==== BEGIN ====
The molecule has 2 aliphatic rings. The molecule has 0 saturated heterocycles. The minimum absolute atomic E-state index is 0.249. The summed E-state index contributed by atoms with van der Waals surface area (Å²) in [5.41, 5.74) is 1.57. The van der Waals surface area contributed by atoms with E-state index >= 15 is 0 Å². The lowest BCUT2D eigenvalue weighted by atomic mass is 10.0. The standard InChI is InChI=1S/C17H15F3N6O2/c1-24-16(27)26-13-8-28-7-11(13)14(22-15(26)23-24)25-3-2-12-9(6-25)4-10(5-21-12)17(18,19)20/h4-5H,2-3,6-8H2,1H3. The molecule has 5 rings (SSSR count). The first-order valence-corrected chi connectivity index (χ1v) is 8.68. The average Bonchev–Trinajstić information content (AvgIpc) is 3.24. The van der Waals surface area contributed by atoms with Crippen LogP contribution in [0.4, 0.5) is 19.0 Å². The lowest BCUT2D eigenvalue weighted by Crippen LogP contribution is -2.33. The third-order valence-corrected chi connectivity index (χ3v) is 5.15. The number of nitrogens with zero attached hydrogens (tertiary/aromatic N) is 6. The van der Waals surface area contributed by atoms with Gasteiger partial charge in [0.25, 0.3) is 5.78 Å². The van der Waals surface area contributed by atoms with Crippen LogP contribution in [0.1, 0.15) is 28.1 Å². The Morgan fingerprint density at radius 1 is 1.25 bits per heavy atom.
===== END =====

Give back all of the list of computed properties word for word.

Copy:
The molecule has 2 aliphatic rings. The molecule has 0 saturated heterocycles. The minimum absolute atomic E-state index is 0.249. The summed E-state index contributed by atoms with van der Waals surface area (Å²) in [5.41, 5.74) is 1.57. The van der Waals surface area contributed by atoms with E-state index >= 15 is 0 Å². The lowest BCUT2D eigenvalue weighted by atomic mass is 10.0. The standard InChI is InChI=1S/C17H15F3N6O2/c1-24-16(27)26-13-8-28-7-11(13)14(22-15(26)23-24)25-3-2-12-9(6-25)4-10(5-21-12)17(18,19)20/h4-5H,2-3,6-8H2,1H3. The molecule has 5 rings (SSSR count). The first-order valence-corrected chi connectivity index (χ1v) is 8.68. The average Bonchev–Trinajstić information content (AvgIpc) is 3.24. The van der Waals surface area contributed by atoms with Crippen LogP contribution in [0.4, 0.5) is 19.0 Å². The lowest BCUT2D eigenvalue weighted by Crippen LogP contribution is -2.33. The third-order valence-corrected chi connectivity index (χ3v) is 5.15. The number of nitrogens with zero attached hydrogens (tertiary/aromatic N) is 6. The van der Waals surface area contributed by atoms with Gasteiger partial charge in [0.25, 0.3) is 5.78 Å². The van der Waals surface area contributed by atoms with Crippen LogP contribution in [0.1, 0.15) is 28.1 Å². The Morgan fingerprint density at radius 1 is 1.25 bits per heavy atom.